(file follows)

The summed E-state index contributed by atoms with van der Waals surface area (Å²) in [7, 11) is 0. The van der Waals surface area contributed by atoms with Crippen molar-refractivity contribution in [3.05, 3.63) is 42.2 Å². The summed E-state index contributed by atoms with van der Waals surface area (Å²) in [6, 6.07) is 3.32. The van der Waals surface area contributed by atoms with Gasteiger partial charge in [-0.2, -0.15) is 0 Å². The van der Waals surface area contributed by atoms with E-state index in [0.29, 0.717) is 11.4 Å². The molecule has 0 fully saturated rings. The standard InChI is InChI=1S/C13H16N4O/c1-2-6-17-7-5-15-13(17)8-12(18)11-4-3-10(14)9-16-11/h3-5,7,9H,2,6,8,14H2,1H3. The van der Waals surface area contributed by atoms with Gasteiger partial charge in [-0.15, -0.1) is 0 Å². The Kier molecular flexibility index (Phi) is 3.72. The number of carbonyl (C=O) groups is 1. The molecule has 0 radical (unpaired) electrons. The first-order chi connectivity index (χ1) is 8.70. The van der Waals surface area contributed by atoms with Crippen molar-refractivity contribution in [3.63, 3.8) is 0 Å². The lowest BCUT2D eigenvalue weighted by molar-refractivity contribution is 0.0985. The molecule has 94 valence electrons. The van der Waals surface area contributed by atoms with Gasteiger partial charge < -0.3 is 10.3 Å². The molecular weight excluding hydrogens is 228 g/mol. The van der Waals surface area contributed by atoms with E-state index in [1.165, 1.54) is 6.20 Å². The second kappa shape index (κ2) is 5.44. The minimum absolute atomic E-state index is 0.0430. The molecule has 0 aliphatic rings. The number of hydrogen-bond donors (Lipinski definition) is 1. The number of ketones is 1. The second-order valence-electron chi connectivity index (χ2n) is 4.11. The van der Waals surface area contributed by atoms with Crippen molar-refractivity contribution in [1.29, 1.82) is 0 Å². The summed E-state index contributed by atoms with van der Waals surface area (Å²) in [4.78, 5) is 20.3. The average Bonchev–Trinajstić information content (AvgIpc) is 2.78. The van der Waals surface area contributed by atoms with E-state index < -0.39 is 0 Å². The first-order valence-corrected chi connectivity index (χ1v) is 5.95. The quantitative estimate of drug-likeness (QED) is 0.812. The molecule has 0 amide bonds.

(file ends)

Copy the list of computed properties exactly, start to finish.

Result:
The summed E-state index contributed by atoms with van der Waals surface area (Å²) in [7, 11) is 0. The van der Waals surface area contributed by atoms with Crippen molar-refractivity contribution in [3.05, 3.63) is 42.2 Å². The summed E-state index contributed by atoms with van der Waals surface area (Å²) in [6, 6.07) is 3.32. The van der Waals surface area contributed by atoms with Gasteiger partial charge in [-0.2, -0.15) is 0 Å². The van der Waals surface area contributed by atoms with E-state index in [0.29, 0.717) is 11.4 Å². The molecule has 0 fully saturated rings. The standard InChI is InChI=1S/C13H16N4O/c1-2-6-17-7-5-15-13(17)8-12(18)11-4-3-10(14)9-16-11/h3-5,7,9H,2,6,8,14H2,1H3. The van der Waals surface area contributed by atoms with Gasteiger partial charge in [-0.15, -0.1) is 0 Å². The Kier molecular flexibility index (Phi) is 3.72. The number of carbonyl (C=O) groups is 1. The molecule has 0 radical (unpaired) electrons. The first-order chi connectivity index (χ1) is 8.70. The van der Waals surface area contributed by atoms with Crippen molar-refractivity contribution in [3.63, 3.8) is 0 Å². The lowest BCUT2D eigenvalue weighted by molar-refractivity contribution is 0.0985. The molecule has 94 valence electrons. The van der Waals surface area contributed by atoms with Gasteiger partial charge < -0.3 is 10.3 Å². The molecular weight excluding hydrogens is 228 g/mol. The van der Waals surface area contributed by atoms with E-state index in [1.165, 1.54) is 6.20 Å². The second kappa shape index (κ2) is 5.44. The minimum absolute atomic E-state index is 0.0430. The molecule has 0 aliphatic rings. The number of hydrogen-bond donors (Lipinski definition) is 1. The number of ketones is 1. The second-order valence-electron chi connectivity index (χ2n) is 4.11. The van der Waals surface area contributed by atoms with Crippen molar-refractivity contribution in [1.29, 1.82) is 0 Å². The summed E-state index contributed by atoms with van der Waals surface area (Å²) in [4.78, 5) is 20.3. The average Bonchev–Trinajstić information content (AvgIpc) is 2.78. The van der Waals surface area contributed by atoms with E-state index < -0.39 is 0 Å². The first-order valence-corrected chi connectivity index (χ1v) is 5.95. The quantitative estimate of drug-likeness (QED) is 0.812. The molecule has 0 amide bonds.